On a rocky 100ft cliff promontory between the Fife towns of Kirkcaldy and Dysart stands the impressive double towered royal ruin of Ravenscraig Castle, planned by King James II of Scots (1437-1460) on land originally held by the Ramsay family. On three sides it was protected by the sea, while on the landward side there was a great dry ditch, not partly infilled giving a false impression of the original defenses. The name Ravenscraig appears to relate to the rock crag or craig where ravens gathered hence 'Ravens-Craig' and as a name seems to pre-date the construction of the castle.<![if !supportEmptyParas]> <![endif]>
Originally the two D-plan towers, one on the east side and one to the west were linked by a machicolated battlement wall above the main entrance, which was accessed by a simple wooden bridge. What is strange about this design is the west tower is some three levels higher than the east tower, which sat level with the machicolated battlement, although two of its vaults were below the inner courtyard level. The courtyard behind the towers was enclosed by a low wall since it was protected by the sea, though an oblong tower house possibly a kitchen and storage area was perched on the far south end of the court but this may have been a later addition to the plan.<![if !supportEmptyParas]> <![endif]>
The present ruin dates almost entirely from the 1460/63 period which is very surprising as in addition to its traditional arrow slit gun loops of a 1450's style (for breach loading weapons), it has several wide-mouthed oval gun ports for small muzzle loading cannon which should technically be of a 1500's date, (examples of such gun ports are found at Tantallon castle in its outer spur work built between 1510/20). It is claimed that Ravenscraig was one of the first castles in Scotland to be designed specifically around the use of and defense against artillery. Certainly it appears to have been highly advanced in its use of gunports and its tower walls were almost 15ft thick, making them resistant to limited bombardment.
The design origins of Ravenscraig appear to stem from King James II's fascination with cannon. Sadly this fascination resulted in his own death in 1460 during the siege of Roxburgh Castle, when one of his own guns the 'Lion' exploded tearing his leg off and wounding his ally George the 'Red' Douglas of Tantallon castle. Douglas was well enough several days later to crown the next King James III of Scots (1460-1488) at Kelso Abbey. <![if !supportEmptyParas]> <![endif]>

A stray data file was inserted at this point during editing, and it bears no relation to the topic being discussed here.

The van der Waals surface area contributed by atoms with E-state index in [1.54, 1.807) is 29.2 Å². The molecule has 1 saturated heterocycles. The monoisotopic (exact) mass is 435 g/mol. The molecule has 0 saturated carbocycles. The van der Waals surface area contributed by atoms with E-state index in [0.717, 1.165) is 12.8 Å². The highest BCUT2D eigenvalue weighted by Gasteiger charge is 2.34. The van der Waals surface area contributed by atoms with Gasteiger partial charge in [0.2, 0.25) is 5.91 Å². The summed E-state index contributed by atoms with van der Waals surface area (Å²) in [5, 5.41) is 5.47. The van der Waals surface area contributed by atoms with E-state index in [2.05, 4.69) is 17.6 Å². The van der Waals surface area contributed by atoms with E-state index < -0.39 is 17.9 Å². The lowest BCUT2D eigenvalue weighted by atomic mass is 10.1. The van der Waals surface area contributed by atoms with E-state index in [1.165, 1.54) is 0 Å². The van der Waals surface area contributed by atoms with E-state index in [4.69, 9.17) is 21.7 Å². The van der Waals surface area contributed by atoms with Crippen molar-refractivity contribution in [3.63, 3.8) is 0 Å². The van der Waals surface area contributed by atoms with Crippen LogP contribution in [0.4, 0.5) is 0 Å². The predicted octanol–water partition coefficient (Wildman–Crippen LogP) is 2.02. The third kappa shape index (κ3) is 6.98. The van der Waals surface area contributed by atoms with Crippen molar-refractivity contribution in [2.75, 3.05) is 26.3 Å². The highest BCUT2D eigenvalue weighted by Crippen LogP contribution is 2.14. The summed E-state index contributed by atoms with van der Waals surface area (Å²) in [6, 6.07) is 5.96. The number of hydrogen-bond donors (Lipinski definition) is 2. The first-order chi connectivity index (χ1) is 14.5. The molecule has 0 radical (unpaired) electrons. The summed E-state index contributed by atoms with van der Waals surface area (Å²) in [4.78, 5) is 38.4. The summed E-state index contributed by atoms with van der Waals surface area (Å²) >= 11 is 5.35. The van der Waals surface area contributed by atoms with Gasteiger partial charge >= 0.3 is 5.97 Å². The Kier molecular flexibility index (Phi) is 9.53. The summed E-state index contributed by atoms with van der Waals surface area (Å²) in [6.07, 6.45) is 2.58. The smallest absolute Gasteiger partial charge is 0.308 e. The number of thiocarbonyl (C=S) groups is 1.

Five months before his death King James II arranged for Walter Ramsay to resign his lands in Fife including Ravenscraig to Queen Mary of Gueldres. It appears that "the building operations, began at the very commencement of Mary's widowhood," and "were carried out with great vigour under the direction of Master David Boys as Master of Works." According to Queen Mary's accounts Boys received some £600 towards the building work which covered a wide range of items. Carts were bought for transporting the stonework to Ravenscraig, even vast quantities of oats were stockpiled. One report states "we have a large supply of oats from Fife for horses transporting building stones to Ravenscraig." A boat was also hired "to convey timber from Menteith to the works there." In 1461 fourteen great timber joists were felled from the banks of the river Allan then transported to Stirling at the cost of 7shillings. Andrew Balfour then received £2,10shillings for cutting, planning, and transporting these joists to Ravenscraig. After Mary's death in 1463 work appears to have stopped overnight with the upper levels of the towers incomplete.<![if !supportEmptyParas]> <![endif]>
In 1470 King James III bestowed Ravenscraig to William Sinclair (St Clair), 4th Earl of Orkney,in exchange for his castle in Kirkwall and "his hail right to the Earldom of Orkney." It was the Sinclairs who added the high crow-stepped gabled roofs to the D-plan towers instead of completing these towers as cannon platforms which was probably King James II's original intention. During the 1650's Ravenscraig, like so many other Scottish castles suffered some damage as Oliver Cromwell's army marched north into the highlands of Scotland. By the 1800's the castle became used as a quarry and was stripped to build cottages and walls locally. Andrew Spratt
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